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SUICIDE BEREAVEMENT MULTI-LEVELED (COMPLICATED) GRIEF

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  • UNDERSTANDINGUNDERSTANDINGSUICIDE SUICIDE

    BEREAVEMENTBEREAVEMENTReflections of a SurvivorReflections of a Survivor

    Linda L. FlattLinda L. Flatt

  • SUICIDE BEREAVEMENT

    Nearly 30,000 Americans die by suicide each year. It is estimated that for every suicide, there are from 6 8 survivors. Since 1970 more than four million people in the U.S. have become survivors of suicide.

  • SUICIDE BEREAVEMENT

    Survivor of Suicide

    Anyone whose lifehas been impacted by a suicide death

  • SUICIDE BEREAVEMENT

    Survivors of Suicide are.

    Family, friends, co-workers, classmates, therapists, physicians, nurses etc.. who are left behind to pick up the pieces after the shattering experience of a suicide death.

  • SUICIDE BEREAVEMENT

    Survivors of Suicide.

    .not only suffer the grief and trauma of losing a loved one to suicide, but also are themselves at higher risk for suicide and emotional problems.

  • SUICIDE BEREAVEMENT

    MultiMulti--LeveledLeveled(Complicated) Grief(Complicated) Grief

  • SUICIDE BEREAVEMENT

    LEVEL ONELEVEL ONESEPARATION (DEATH)SEPARATION (DEATH)

  • SUICIDE BEREAVEMENT

    Loss of RelationshipChanges in Lifestyle (Secondary Losses)Adjustment to Life Without the DeceasedEmotional Healing/Grief Work

  • SUICIDE BEREAVEMENT

    LEVEL TWOLEVEL TWO

    SUICIDESUICIDE

  • SUICIDE BEREAVEMENT

    Volitional DeathRejection & AbandonmentSudden DeathOften Violent DeathPost-Traumatic Stress

  • SUICIDE BEREAVEMENT

    Social Stigma (Real and/or Perceived)Embarrassment IsolationLoss of Social Support

  • SUICIDE BEREAVEMENT

    Unanswered Questions (WHY?)Blame and Responsibility Intensified Denial and DelusionMagnified EmotionsSuicidal Feelings

  • SUICIDE BEREAVEMENT

    LEVEL THREELEVEL THREEOften (but not always) present:Often (but not always) present:

    SYSTEM STRESSSYSTEM STRESSPRIOR TO SUICIDEPRIOR TO SUICIDE

  • SUICIDE BEREAVEMENT

    Mental IllnessSubstance AbuseUnhealthy Family Dynamics Impaired Coping SkillsLoss of Energy and HopeRelief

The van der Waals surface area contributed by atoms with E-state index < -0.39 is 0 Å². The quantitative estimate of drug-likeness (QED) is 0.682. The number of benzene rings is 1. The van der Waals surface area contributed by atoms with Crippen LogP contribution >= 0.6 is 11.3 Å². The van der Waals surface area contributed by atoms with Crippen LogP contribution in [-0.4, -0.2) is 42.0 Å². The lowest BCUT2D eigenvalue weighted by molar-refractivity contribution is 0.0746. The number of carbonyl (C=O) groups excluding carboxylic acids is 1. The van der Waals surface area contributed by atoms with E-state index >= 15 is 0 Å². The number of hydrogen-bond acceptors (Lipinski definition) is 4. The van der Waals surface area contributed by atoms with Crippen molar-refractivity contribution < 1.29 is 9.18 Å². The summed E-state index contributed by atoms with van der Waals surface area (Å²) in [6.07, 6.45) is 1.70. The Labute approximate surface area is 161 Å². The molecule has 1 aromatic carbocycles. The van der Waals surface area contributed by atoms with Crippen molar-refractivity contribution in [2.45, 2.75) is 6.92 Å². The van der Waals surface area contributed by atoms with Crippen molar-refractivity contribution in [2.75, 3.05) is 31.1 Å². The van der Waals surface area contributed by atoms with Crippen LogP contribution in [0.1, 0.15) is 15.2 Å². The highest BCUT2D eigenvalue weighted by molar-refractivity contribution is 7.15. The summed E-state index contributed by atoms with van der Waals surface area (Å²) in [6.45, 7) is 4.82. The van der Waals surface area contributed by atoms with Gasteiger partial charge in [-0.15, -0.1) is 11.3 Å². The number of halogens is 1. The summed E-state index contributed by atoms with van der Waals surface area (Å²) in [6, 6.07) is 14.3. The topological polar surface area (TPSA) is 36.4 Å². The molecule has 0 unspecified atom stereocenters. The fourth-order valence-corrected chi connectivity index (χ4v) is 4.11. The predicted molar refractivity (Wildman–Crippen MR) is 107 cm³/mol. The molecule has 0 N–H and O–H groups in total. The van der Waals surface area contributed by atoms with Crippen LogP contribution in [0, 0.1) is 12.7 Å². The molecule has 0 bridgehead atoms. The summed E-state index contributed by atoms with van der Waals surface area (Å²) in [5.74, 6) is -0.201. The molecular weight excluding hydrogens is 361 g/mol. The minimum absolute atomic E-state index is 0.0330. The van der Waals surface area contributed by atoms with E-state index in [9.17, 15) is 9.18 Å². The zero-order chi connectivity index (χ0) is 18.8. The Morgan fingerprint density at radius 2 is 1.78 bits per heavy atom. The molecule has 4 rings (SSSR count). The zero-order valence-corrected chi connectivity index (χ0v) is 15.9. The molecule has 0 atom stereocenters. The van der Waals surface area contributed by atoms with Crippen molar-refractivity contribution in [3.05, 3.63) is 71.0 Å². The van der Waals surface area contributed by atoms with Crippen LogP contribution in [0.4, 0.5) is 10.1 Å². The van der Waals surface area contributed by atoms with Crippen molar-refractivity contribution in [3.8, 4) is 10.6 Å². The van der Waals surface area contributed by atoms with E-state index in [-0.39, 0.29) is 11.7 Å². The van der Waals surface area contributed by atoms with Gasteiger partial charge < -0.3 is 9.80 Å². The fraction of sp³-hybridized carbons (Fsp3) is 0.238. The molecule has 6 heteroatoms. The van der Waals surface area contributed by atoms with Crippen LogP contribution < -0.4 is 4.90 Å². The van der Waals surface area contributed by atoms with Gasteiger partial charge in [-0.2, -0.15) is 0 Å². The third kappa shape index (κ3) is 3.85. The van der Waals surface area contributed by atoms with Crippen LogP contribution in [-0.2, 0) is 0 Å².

• SUICIDE BEREAVEMENT

    What can be done for survivors? Self-care Support of family and friends Faith/spiritual beliefs Medical care Professional counseling Support and self-help groups for bereavement Survivor conferences and educational material Healing through involvement

  • Protective Factors for Suicide Effective clinical care for mental, physical, and

    substance use disorders Easy access to a variety of clinical interventions

    and support for help-seeking Restricted access to highly lethal means of suicide Strong connections to family and community

    support

    From the National Strategy for Suicide Prevention:Goals and Objectives for Action

  • Protective Factors for Suicide Support through ongoing medical and mental

    health care relationships Skills in problem solving, conflict resolution and

    nonviolent handling of disputes Cultural and religious beliefs that discourage

    suicide and support self-preservation

    From the National Strategy for Suicide Prevention:Goals and Objectives for Action

  • SUPPORTING SUPPORTING SUICIDE SUICIDE

    SURVIVORSSURVIVORSSIEC ALERT #38

    November 1999Suicide Information & Education Centre

    http://www.siec.ca

  • Supporting Suicide Survivors More than 30,000 Americans complete suicide

    each year. Compounding this critical loss of life is the

    profound and often debilitating despair and grief experienced by surviving families and friends.

    Using a modest estimate of six survivors for each suicidal death, researcher John McIntosh estimates that one out of every 68 Americans is a survivor of suicide.

  • Stigma Survivors may find their social network, perhaps

    even their clergy or caregivers, have judgmental or condemning attitudes or beliefs about suicide.

    Cultural and religious taboos combine with our tendency to avoid death and bereavement issues and can serve to isolate and stigmatize suicide survivors.

    A lack of social support can increase a survivors risk of complicated grieving, depression, and suicide.

  • Some Common Some Common Survivors ResponsesSurvivors Responses

  • Some Common Survivor Responses

    A struggle to make sense of the suicide ANGERANGERGuilt over failed responsibilities, real or

    imagined Isolation caused by a sense of self-imposed

    shameAloneness when others keep their distance

  • Some Common Survivor Responses

    Blame towards those perceived to have contributed to the suicide

    Awkwardness when others dont know how to respond

    Having to face the traumatic and sometimes unexpected nature of the death